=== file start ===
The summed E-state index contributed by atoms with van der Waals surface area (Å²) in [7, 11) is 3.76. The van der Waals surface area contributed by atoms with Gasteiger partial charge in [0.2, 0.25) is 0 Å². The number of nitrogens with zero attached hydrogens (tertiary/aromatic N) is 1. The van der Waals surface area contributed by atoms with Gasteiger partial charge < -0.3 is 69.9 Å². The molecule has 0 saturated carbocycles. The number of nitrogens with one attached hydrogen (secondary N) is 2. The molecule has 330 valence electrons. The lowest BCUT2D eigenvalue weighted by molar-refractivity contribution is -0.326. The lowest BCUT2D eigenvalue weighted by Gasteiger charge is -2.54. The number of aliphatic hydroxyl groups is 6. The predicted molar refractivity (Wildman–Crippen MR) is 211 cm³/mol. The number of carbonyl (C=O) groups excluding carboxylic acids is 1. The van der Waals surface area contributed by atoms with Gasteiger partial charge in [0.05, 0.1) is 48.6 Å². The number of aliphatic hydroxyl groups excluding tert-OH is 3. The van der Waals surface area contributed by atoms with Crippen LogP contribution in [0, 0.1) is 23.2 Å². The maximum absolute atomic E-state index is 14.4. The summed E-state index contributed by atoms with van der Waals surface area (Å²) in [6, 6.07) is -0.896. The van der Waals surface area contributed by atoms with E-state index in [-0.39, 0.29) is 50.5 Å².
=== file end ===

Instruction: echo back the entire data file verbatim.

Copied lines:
The summed E-state index contributed by atoms with van der Waals surface area (Å²) in [7, 11) is 3.76. The van der Waals surface area contributed by atoms with Gasteiger partial charge in [0.2, 0.25) is 0 Å². The number of nitrogens with zero attached hydrogens (tertiary/aromatic N) is 1. The van der Waals surface area contributed by atoms with Gasteiger partial charge < -0.3 is 69.9 Å². The molecule has 0 saturated carbocycles. The number of nitrogens with one attached hydrogen (secondary N) is 2. The molecule has 330 valence electrons. The lowest BCUT2D eigenvalue weighted by molar-refractivity contribution is -0.326. The lowest BCUT2D eigenvalue weighted by Gasteiger charge is -2.54. The number of aliphatic hydroxyl groups is 6. The predicted molar refractivity (Wildman–Crippen MR) is 211 cm³/mol. The number of carbonyl (C=O) groups excluding carboxylic acids is 1. The van der Waals surface area contributed by atoms with Gasteiger partial charge in [0.05, 0.1) is 48.6 Å². The number of aliphatic hydroxyl groups excluding tert-OH is 3. The van der Waals surface area contributed by atoms with Crippen LogP contribution in [0, 0.1) is 23.2 Å². The maximum absolute atomic E-state index is 14.4. The summed E-state index contributed by atoms with van der Waals surface area (Å²) in [6, 6.07) is -0.896. The van der Waals surface area contributed by atoms with E-state index in [-0.39, 0.29) is 50.5 Å².